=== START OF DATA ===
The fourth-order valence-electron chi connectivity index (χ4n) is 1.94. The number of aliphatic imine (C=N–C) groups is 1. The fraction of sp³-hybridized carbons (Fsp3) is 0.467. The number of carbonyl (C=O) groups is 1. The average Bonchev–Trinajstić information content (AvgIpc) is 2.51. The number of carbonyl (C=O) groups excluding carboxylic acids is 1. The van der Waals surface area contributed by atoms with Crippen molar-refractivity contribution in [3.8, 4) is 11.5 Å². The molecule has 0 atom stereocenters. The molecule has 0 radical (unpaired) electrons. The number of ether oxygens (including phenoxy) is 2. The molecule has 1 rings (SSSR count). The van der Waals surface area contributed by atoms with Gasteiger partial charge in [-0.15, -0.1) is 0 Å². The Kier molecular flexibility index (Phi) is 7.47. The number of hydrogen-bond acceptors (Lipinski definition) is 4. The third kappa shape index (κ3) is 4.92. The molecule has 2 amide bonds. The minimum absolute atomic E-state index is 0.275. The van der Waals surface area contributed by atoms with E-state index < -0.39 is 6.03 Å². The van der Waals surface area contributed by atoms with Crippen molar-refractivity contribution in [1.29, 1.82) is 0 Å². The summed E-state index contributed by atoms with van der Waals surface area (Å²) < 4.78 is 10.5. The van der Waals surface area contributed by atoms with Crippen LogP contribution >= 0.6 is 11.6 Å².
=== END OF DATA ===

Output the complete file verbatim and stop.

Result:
The fourth-order valence-electron chi connectivity index (χ4n) is 1.94. The number of aliphatic imine (C=N–C) groups is 1. The fraction of sp³-hybridized carbons (Fsp3) is 0.467. The number of carbonyl (C=O) groups is 1. The average Bonchev–Trinajstić information content (AvgIpc) is 2.51. The number of carbonyl (C=O) groups excluding carboxylic acids is 1. The van der Waals surface area contributed by atoms with Crippen molar-refractivity contribution in [3.8, 4) is 11.5 Å². The molecule has 0 atom stereocenters. The molecule has 0 radical (unpaired) electrons. The number of ether oxygens (including phenoxy) is 2. The molecule has 1 rings (SSSR count). The van der Waals surface area contributed by atoms with Gasteiger partial charge in [-0.15, -0.1) is 0 Å². The Kier molecular flexibility index (Phi) is 7.47. The number of hydrogen-bond acceptors (Lipinski definition) is 4. The third kappa shape index (κ3) is 4.92. The molecule has 2 amide bonds. The minimum absolute atomic E-state index is 0.275. The van der Waals surface area contributed by atoms with E-state index < -0.39 is 6.03 Å². The van der Waals surface area contributed by atoms with Crippen molar-refractivity contribution in [1.29, 1.82) is 0 Å². The summed E-state index contributed by atoms with van der Waals surface area (Å²) < 4.78 is 10.5. The van der Waals surface area contributed by atoms with Crippen LogP contribution >= 0.6 is 11.6 Å².